overstaying Colombian visa, Cuban rum, & welcome to USA
In Colombia I overstayed my visa by a day. May 14 was the day I arrived and my sixty days expired on July 12. But my flight was on July 13. I could have taken a flight on the 11, but I really wanted those two extra days in sassy Colombia and decided to take the chance.
I couldn’t any information online and not one of the many people I asked in hostels could tell me anything useful except give gave me grave warnings such as I won’t even be allowed on the plane. There was also the problem of airport exit tax which I had read in the Lonely Planet is $65 for a 60 day stay and $120 for longer stays. I had about $70 left in my bank account and really wanted to spend it on something else. It was only on my last day that I realized it was already included in the price of my ticket.
On the way to the airport, the taxi driver insisted on stopping to give me his email. Something about his manner made me weary and realizing that the only thing of value I had left was my laptop and that it was possible for fate to wink cruelly and rob me off it in my last hour, I sat nervously as he stopped in one of the poorer Cartagena neighborhoods to scribble his email.
Before I was able to check in I had to get my exit stamp from a man sitting at the entrance to the line. He judged the 60 days in a very different way than I expected.
May 14 – July 14, rather than May 14 + 60 days = July 12.
At the check-in, they made me remove a kilo from my luggage. At the duty free I bought two bottles of Cuban rum, which I was told could be taken to the US without problem although I was not 100% convinced. Then I heard my name on the loudspeaker and went to the gate where they had my big bag and wanted to search it…
I’ve never been to such a thorough check in my life. Everything in my bag was removed and probed. The woman to my left had a bag of lollypops. This was torn open and one lollypop shattered on the floor to see if it was candy after all. Then her bottles of medicine were uncorked and wooden spatulas stuck inside. In my bag I had several bottles of Amazonian medicines as well as 2 bags of corn flour. How could I prove that what I carried was actually “blood of the tiger” for healing wounds and corn flour for tortillas rather than cocaine? No problem, my security guy tasted it.
I’d bought some fruits, bread and cheese to take with me on the plane, but the fruits were taken away before I could board. I was allowed to keep just one avocado because the Colombian woman was convinced I couldn’t each two on the 2 hour flight to Florida. I didn’t argue because I was almost the last at the gate and felt the pressure of time…
Sitting in the airport in Fort Lauderdale waiting for my flight connection to NYC…
The woman next to me speaks about the wardrobe she packed in the obnoxious accent I associate with American self-indulgence while the men in front of me speak in Spanish and I can understand only the general gist of the conversation. In my 5 months in Ecuador and Colombia my Spanish improved a lot. I accomplished two eye exams and two pairs of glasses, filing a police report, visiting an emergency room, and the many encounters in the streets, hotels, busses with Spanish speaking friends. But it takes active concentration, which sometimes I’m reluctant to give.
Coming back to the US reminds me how alienated I feel from this country. My first impressions at customs were negative: unfriendly faces chewing gum as if they had not one piece but 10 inside their mouths. And then the security checkpoint with the unfriendly overweight young women, with faces suggesting mental retardation, checked my carry-on.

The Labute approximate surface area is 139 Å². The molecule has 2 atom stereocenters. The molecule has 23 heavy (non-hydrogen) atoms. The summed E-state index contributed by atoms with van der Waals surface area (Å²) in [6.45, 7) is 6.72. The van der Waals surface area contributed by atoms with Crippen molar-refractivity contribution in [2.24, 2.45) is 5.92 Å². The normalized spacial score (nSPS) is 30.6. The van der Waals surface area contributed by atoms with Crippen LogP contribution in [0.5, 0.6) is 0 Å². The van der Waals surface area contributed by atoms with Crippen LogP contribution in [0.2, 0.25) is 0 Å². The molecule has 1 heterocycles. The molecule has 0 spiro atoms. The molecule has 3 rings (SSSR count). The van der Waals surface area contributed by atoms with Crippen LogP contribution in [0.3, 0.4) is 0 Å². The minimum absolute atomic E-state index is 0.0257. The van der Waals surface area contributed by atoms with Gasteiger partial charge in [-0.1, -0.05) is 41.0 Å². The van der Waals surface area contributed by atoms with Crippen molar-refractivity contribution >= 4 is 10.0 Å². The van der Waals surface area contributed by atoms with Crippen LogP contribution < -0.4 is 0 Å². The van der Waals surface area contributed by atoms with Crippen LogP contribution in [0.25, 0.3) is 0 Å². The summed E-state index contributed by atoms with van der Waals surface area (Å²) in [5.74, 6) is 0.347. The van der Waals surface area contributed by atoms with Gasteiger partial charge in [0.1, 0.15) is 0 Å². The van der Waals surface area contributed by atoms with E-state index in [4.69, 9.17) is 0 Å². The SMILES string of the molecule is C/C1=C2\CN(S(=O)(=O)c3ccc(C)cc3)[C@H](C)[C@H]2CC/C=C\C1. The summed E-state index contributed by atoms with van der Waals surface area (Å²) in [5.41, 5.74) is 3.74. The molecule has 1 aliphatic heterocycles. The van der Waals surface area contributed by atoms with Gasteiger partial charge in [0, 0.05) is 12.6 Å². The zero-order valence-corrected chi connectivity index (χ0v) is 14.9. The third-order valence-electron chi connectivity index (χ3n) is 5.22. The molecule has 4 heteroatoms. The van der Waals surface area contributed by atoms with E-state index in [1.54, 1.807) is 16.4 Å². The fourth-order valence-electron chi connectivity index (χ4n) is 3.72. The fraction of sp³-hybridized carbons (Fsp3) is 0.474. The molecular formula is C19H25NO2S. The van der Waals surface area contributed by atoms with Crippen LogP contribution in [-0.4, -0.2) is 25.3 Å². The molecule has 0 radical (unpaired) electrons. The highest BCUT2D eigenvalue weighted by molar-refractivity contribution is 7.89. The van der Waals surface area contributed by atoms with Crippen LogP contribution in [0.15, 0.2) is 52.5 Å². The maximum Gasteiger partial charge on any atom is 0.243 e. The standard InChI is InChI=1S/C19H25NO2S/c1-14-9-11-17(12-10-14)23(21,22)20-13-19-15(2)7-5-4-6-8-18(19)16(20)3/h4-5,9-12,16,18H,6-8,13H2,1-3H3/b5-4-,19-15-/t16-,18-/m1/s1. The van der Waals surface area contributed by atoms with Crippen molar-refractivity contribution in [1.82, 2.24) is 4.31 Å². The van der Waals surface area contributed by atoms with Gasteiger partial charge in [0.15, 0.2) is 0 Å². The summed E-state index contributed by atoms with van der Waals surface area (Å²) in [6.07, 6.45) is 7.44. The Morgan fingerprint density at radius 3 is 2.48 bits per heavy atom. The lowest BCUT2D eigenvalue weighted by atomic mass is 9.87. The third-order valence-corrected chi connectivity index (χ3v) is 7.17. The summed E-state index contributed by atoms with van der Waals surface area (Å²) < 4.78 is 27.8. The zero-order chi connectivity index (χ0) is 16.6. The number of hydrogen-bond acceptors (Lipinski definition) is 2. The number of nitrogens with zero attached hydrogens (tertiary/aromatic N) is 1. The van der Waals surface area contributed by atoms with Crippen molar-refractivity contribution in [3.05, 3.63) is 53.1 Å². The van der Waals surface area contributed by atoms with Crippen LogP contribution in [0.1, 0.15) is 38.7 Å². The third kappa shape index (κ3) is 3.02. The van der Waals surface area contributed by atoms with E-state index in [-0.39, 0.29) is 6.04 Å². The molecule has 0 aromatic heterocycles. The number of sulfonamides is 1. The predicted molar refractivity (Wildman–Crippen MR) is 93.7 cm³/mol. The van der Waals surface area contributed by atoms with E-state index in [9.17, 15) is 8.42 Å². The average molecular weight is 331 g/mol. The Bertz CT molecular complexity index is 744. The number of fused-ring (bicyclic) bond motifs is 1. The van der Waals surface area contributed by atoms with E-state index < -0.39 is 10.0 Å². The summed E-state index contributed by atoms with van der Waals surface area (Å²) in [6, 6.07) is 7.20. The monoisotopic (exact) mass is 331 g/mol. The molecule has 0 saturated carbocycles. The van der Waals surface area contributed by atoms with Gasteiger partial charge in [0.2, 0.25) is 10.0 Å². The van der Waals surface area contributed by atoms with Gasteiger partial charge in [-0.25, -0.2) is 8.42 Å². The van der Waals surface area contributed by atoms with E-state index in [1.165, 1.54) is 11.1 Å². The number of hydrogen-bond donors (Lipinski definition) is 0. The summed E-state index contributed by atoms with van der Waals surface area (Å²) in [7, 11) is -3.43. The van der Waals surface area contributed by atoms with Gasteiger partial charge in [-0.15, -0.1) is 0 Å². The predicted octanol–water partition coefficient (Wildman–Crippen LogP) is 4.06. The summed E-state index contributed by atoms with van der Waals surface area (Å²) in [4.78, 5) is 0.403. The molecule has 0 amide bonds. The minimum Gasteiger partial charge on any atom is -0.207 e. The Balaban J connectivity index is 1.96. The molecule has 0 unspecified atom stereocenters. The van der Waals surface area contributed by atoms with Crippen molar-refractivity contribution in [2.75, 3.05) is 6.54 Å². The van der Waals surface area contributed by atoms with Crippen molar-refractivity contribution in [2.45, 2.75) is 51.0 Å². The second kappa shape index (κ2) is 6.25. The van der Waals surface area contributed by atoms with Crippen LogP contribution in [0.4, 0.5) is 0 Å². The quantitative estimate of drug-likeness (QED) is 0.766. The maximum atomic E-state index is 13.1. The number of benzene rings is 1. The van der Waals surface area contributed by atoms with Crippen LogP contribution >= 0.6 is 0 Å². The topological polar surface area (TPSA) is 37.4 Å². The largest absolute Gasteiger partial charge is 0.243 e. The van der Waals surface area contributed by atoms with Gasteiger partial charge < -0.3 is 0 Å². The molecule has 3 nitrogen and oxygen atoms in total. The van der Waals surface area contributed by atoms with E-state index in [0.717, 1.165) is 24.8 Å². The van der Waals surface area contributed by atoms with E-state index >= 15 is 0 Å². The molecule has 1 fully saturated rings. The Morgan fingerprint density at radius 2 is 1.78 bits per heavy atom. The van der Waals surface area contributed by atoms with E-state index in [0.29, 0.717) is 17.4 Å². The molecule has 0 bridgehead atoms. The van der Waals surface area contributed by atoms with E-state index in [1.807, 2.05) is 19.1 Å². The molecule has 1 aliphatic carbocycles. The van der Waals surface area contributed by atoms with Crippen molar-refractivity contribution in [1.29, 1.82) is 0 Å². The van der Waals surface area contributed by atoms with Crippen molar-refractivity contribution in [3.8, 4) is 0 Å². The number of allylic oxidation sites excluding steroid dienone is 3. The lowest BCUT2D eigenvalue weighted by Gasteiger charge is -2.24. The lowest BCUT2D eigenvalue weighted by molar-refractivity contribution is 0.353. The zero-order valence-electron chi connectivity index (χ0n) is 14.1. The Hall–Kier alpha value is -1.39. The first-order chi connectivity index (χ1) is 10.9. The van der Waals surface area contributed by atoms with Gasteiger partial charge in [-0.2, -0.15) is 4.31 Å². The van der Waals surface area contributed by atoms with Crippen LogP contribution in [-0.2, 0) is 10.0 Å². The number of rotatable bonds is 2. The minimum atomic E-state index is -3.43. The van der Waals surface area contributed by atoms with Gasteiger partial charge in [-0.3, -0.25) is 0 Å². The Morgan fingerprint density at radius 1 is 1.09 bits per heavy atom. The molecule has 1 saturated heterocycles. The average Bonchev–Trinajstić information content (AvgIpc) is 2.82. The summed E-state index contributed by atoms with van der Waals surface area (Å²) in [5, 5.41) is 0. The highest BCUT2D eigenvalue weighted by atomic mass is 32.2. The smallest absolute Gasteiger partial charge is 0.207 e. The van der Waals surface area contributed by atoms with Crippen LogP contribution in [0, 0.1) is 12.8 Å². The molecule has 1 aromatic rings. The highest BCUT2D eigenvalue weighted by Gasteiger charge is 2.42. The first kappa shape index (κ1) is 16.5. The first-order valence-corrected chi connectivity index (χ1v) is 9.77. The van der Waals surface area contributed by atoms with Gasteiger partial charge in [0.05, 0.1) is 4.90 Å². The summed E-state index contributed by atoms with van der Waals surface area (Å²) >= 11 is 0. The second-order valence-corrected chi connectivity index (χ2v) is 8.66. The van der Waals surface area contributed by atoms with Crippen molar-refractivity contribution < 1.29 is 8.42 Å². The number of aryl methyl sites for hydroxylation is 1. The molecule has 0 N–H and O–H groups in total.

US is the only country I’ve been to in the last 2 years where taking off your shoes is still required. Although my bag was thoroughly inspected in Colombia it was not an unpleasant experience. Jokes, smiles, a tad of amusement at the situation were there in Colombia. When he took out a certain female item, we laughed together, and he gently put it back asking “personal item?” In the US, this kind of exchange isn’t likely… it’s as if sense of humor and kindness are replaced by some kind of indifference merging on nastiness here.
As I walked from the airplane to the customs area I passed a large banner declaring “Welcome to the US” and a picture of the Statue of Liberty. “Propaganda” I muttered. I wonder what it is about the security officers at the customs that bothered me. They weren’t overty obese, but something in their manner portrayed an arrogance that I associate with stupidity and abuse of power. Maybe they are good men in heart, victims to a cultural language they cannot help but adopt. But I am human and I affected by things like this…. and frankly, I don’t want to live amongst these kinds of ways…
As I stood in front of some kind of machine that scanned me with invisible rays, I asked the woman in uniform, “what is it checking for?” Harshly she replied that if I wanted to know I’d have to check the TSA website. There was nothing in her manner to suggest humility, respect or courtesy, and it’s people like her that symbolize America for me.
A Belgian friend of mine was surprised I do not support welfare policies in the US. “But you talk about charity and volunteering all the time” she said surprised. I explained that I don’t feel American, that I don’t feel connected to the fate of this country, that I don’t enjoy being here, and that I don’t believe that many of the social programs we have (and those proposed) are effective approaches to the problems. If I felt American I would dedicate my life to improving this country, through voting, through social work, through other commitments… but I just don’t want to live my life in this country because besides material comforts and legal rights (which are very important), it has little to offer me spiritually.